We know the demands are high to address “unfinished learning.” How do you pace yourself, keep students engaged, and provide instruction that is personalized and effective? Savvas Learning Company (formerly Pearson K-12 Learning) presents an important webinar series to help you and your school district address unfinished learning. The series features highly acclaimed authors, educators, and experts. Join us as we explore topics and strategies designed to meet students where they are and to accelerate learning and ensure students’ social and emotional well-being.
Series takeaways for reflection and classroom use:
Savvas is committed to supporting safe, inclusive, and equitable school communities. There is no cost to attend any of the sessions. We encourage you to share this link with fellow educators. If you can’t make the live session, register anyway! We’ll email you the recording once available.
April 15, 2021, 4 p.m. ET
Eric Milou is a professor in the Department of Mathematics at Rowan University in Glassboro, New Jersey. His research focuses on K-12 mathematics curriculum and instruction, including the use of technology and mathematical modeling. Eric was part of the nine-member NCTM feedback/advisory team for the Council of Chief State School Officers (CCSSCO) and National Governors Association (NGA) during the development of the Common Core State Standards. He is the author of Daily Routines Jump-Start Math Class and Teaching Mathematics in Middle School.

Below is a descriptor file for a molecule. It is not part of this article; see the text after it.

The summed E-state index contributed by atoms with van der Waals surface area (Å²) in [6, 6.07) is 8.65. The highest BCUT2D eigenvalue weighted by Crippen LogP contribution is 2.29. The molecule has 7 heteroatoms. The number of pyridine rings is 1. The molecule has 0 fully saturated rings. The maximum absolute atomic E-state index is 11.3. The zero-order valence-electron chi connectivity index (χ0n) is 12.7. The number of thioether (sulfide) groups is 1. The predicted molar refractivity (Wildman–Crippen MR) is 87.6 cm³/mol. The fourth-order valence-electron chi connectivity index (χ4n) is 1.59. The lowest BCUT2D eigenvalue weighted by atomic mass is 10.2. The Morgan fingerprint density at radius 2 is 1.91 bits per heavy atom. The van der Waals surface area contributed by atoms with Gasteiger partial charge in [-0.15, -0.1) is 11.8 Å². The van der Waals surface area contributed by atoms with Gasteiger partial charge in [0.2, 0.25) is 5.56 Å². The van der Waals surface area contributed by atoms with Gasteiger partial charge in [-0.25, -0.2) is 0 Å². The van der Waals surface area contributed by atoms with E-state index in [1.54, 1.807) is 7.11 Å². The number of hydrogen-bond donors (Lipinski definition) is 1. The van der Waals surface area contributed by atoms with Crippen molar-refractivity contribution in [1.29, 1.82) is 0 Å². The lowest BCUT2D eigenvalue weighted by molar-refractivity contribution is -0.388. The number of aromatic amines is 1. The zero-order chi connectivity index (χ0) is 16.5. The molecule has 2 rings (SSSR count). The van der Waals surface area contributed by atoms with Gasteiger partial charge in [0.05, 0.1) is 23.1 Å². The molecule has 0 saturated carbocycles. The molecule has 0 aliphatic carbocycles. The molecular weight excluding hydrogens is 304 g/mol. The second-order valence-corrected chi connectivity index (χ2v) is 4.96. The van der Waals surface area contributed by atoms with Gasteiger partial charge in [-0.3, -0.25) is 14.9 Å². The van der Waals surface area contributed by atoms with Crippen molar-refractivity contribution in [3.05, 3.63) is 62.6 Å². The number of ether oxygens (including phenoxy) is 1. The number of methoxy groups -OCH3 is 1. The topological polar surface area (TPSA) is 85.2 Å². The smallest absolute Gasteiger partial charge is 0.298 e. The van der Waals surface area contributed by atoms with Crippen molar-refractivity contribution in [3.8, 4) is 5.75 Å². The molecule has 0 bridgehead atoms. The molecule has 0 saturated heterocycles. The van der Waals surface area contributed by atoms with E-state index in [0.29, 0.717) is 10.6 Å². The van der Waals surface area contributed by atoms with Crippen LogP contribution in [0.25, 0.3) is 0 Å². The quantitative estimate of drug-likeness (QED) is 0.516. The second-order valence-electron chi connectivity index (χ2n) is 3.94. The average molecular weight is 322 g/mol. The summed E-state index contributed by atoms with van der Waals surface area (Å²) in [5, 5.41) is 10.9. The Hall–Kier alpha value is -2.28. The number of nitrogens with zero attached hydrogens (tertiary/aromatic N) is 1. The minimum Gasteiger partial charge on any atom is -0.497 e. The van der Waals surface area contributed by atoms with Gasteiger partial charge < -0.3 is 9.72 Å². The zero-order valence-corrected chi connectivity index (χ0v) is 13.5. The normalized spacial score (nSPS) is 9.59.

The COVID-19 global pandemic created an exceptionally unique situation for the education community, requiring dramatic shifts to different modes of instruction and learning across the country. It is unquestionable that this amount of change during a global pandemic has caused many students to have unfinished learning in mathematics. Teachers are now faced with the challenge of how to address this with their students. Join us for a 45-minute, interactive session with Eric Milou where we will explore tangible and specific strategies for how we can address the unfinished learning in the high school mathematics classroom.
April 21, 2021, 7 p.m. ET
Elfrieda "Freddy" H. Hiebert, Ph.D. is President and CEO of TextProject, a nonprofit that provides resources to support higher reading levels. She is also a research associate at the University of California, Santa Cruz. Dr. Hiebert has worked in the field of early reading acquisition for 45 years, first as a teacher’s aide and teacher of primary-level students in California and, subsequently, as a teacher and researcher. Her research addresses how fluency, vocabulary, and knowledge can be fostered through appropriate texts